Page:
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Rudd woman allegedly abandons residents at assisted living facility

This news story was published on April 7, 2014.
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MASON CITY – A Rudd woman allegedly abandoned people that depended on her care at an assisted living complex in Mason City this weekend and has been charged with six felonies, among other charges.

According to the Cerro Gordo County Sheriff’s Office, Debra Jean Ihrig, age 54, of Rudd, Iowa, was arrested by deputies on April 6, 2014 after she allegedly abandoned the residents that she was hired to supervise at Country Meadow Place Assisted Living, located at 17396 Kingbird Avenue in Mason City.

The incident took place on April 5, 2014 between the hours of 1:15 am and 6:10am and she was the only staff on duty during the night. Ihrig has been charged with six (6) counts of Neglect or Abandonment of a Dependant Person (Class C Felony) and nine (9) counts of Wanton Neglect of a Dependant Adult (Serious Misd).

The case remains under investigation and more charges are possible, the sheriff’s office said.


Ihrig, Debra Jean

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3 Responses to Rudd woman allegedly abandons residents at assisted living facility

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    LVS Reply Report comment

    April 7, 2014 at 2:43 pm

    If one of those people had die(your mother/father/grandparents because of her walking off the job she would have been charged with murder and rightfully so. When you accept a job as a caregiver you accept responsibility for their wellbeing when you are on duty. She deserves everything she gets and then some. She took money to do a job and cheated the people she took it from as well as the people who depended on her to be there.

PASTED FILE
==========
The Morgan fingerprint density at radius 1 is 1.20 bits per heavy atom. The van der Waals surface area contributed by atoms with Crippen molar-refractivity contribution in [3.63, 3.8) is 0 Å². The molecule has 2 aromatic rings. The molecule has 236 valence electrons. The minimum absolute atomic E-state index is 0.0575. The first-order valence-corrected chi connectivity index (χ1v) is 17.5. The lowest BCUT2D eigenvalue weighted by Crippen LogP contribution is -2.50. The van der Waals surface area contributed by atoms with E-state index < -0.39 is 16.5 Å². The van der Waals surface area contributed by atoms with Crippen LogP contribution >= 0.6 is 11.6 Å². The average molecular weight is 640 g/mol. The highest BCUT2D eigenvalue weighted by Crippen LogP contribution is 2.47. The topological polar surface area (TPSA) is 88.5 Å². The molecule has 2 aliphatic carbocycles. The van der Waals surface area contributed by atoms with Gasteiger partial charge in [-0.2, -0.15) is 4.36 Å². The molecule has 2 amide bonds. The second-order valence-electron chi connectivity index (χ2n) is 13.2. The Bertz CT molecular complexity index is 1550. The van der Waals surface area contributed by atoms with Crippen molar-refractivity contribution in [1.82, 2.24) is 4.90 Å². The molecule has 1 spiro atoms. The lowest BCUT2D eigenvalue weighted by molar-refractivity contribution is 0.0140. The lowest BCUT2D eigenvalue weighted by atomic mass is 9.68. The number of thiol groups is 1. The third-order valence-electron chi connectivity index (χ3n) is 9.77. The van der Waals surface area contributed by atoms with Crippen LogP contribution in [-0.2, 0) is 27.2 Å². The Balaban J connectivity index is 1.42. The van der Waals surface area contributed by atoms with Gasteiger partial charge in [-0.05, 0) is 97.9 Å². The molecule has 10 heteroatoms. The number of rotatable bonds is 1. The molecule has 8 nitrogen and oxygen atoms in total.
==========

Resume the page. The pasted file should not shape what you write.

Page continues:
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    Philosophus Reply Report comment

    April 7, 2014 at 12:44 pm

    I would think this would default to the organization being held liable, versus the person being charged with felonies. She was working in an official capacity for the organization and these people were not her personal dependents. Would these same charges apply against prison or jail officials if they left prisoners unattended? Or would they merely be reprimanded? Yes, she should be fired, but I’m thinking this is a bit over the top in the level of charges being filed. Felonies?

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      Philosophus Reply Report comment

      April 7, 2014 at 12:50 pm

      And why this strikes me as overkill is due to the outrageous loss of rights that occurs once a person is deemed a “felon.” If this person is convicted she wouldn’t be able to vote any more, defend herself from attack using a firearm (2nd Amendment right is revoked),face employment discrimination, and many other consequences. I don’t know the circumstances, but it’s highly possible she just stepped out somewhere and the residents were all sleeping. Would you qualify that as a FELONY?